Other shapes – You can use pyramid shape frames. These look good, but in my experience can become unstable for a heavy fruit such as cucumber, especially if it’s windy.
What plants are suitable?
Frame – Cucumbers, climbing beans, climbing peas (sugar snap and snow peas), Choko, Ceylon spinach, passionfruit, and grapes;
Stake – Tomato, eggplant, and capsicum.
What is the benefit to increase vegetable garden production?
- Increase the potential for flowering, bee pollination, and fruit production;
- Reduce the potential for mold infestation on leaves so long as you do not water on the leaves;
- Allows you to use the air to grow food, so when you have limited space, you can dramatically increase your food garden yield.
Management of your climbing plants
- When laying out your garden beds for plants needing climbing frames, make sure you plant them in a straight line;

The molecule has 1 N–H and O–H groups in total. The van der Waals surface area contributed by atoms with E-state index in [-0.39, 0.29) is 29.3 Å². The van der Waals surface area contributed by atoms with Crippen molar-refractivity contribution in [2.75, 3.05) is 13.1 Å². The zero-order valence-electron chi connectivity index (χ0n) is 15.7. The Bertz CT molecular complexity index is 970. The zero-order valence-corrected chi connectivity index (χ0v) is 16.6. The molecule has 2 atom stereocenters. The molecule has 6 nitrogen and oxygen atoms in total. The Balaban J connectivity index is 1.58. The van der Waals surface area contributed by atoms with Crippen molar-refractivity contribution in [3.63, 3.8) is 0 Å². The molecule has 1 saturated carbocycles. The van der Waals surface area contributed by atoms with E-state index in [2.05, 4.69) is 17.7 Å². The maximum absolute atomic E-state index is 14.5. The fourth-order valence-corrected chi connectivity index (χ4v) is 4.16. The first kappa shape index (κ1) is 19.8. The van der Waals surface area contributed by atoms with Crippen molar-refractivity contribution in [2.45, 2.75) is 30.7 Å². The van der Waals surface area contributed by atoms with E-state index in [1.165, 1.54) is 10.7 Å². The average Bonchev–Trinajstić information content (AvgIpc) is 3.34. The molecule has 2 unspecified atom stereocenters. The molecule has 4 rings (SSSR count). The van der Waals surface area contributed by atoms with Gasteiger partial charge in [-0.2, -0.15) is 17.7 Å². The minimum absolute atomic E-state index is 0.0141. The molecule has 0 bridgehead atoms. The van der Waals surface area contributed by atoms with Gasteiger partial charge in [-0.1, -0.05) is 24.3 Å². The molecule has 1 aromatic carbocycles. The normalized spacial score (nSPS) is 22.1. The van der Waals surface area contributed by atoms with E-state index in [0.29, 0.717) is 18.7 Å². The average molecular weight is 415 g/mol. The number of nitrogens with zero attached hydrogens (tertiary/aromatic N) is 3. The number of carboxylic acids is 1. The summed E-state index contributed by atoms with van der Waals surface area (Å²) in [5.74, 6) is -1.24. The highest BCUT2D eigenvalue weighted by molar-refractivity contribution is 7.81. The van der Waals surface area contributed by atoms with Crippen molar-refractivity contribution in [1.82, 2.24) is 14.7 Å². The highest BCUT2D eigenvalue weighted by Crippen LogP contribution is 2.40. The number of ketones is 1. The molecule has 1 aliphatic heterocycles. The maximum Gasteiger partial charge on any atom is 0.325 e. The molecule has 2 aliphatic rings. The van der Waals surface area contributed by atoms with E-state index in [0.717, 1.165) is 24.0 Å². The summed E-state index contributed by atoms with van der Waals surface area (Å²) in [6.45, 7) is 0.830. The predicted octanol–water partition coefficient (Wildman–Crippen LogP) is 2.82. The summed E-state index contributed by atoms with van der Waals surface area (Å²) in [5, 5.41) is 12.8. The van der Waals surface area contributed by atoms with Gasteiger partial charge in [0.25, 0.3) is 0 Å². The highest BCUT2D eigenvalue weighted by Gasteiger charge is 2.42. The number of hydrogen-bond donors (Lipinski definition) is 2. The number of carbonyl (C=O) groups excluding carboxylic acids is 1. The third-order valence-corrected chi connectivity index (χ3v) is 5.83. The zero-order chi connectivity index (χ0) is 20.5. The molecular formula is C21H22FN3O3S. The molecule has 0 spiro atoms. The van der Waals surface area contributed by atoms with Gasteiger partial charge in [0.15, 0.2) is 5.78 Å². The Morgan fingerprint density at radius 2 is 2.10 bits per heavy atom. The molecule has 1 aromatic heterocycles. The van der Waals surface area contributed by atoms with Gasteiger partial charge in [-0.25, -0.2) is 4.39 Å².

- Beware of erecting climbing frames after the plants have grown up a bit; it is very easy to damage the plants’ tops and roots by doing this;
- For plants that have tendrils (such as beans, cucumbers, peas, passion fruit, grapes, and Choko), you will need to guide the tendrils onto the climbing frame, to begin with, and once they have caught on, the plant should thereafter find the frame without your help;
- If it is very windy, make sure your frame is extra sturdy, poles that are deep in the ground are a big help;
- For plants that are staked, progressively tie the plants to the stake as they get taller; otherwise, the stalk will bend and could break;
- For perennials such as some climbing beans, passionfruit, and grapes, prune back the dead growth each year but do not pull up the plant.
- Use the highest quality planting material possible, preferably certified organic.
- Using a planting calendar and working with optimal planetary periods, always plant in a season.
- Use succession planting and intercropping between your primary crops to cover all bed space.
- Encourage beneficial insects by using companion planting.
Interplanting vegetables to increase your harvest